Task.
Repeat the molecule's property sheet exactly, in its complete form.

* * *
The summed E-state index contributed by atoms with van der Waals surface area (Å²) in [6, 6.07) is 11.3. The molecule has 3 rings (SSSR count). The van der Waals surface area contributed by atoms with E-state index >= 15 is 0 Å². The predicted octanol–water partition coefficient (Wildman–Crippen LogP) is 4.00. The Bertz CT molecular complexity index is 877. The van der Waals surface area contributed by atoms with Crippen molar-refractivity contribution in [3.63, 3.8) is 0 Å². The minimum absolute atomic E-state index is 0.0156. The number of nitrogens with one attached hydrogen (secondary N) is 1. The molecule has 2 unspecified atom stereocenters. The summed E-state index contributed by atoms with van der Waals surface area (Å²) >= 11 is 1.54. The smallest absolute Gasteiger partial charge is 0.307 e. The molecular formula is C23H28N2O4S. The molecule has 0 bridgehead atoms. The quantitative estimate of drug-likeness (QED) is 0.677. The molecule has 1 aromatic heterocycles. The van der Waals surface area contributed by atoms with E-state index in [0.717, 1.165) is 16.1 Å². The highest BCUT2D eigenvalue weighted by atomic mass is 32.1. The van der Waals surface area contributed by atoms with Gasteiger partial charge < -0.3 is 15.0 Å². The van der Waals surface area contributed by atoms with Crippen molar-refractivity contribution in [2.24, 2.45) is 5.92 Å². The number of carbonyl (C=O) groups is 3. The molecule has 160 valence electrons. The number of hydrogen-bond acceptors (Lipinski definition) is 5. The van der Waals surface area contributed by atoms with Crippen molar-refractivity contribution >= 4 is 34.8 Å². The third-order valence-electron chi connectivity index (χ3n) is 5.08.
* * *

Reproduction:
The summed E-state index contributed by atoms with van der Waals surface area (Å²) in [6, 6.07) is 11.3. The molecule has 3 rings (SSSR count). The van der Waals surface area contributed by atoms with E-state index >= 15 is 0 Å². The predicted octanol–water partition coefficient (Wildman–Crippen LogP) is 4.00. The Bertz CT molecular complexity index is 877. The van der Waals surface area contributed by atoms with Crippen molar-refractivity contribution in [3.63, 3.8) is 0 Å². The minimum absolute atomic E-state index is 0.0156. The number of nitrogens with one attached hydrogen (secondary N) is 1. The molecule has 2 unspecified atom stereocenters. The summed E-state index contributed by atoms with van der Waals surface area (Å²) >= 11 is 1.54. The smallest absolute Gasteiger partial charge is 0.307 e. The molecular formula is C23H28N2O4S. The molecule has 0 bridgehead atoms. The quantitative estimate of drug-likeness (QED) is 0.677. The molecule has 1 aromatic heterocycles. The van der Waals surface area contributed by atoms with E-state index in [0.717, 1.165) is 16.1 Å². The highest BCUT2D eigenvalue weighted by atomic mass is 32.1. The van der Waals surface area contributed by atoms with Gasteiger partial charge < -0.3 is 15.0 Å². The van der Waals surface area contributed by atoms with Crippen molar-refractivity contribution in [2.24, 2.45) is 5.92 Å². The number of carbonyl (C=O) groups is 3. The molecule has 160 valence electrons. The number of hydrogen-bond acceptors (Lipinski definition) is 5. The van der Waals surface area contributed by atoms with Crippen molar-refractivity contribution >= 4 is 34.8 Å². The third-order valence-electron chi connectivity index (χ3n) is 5.08.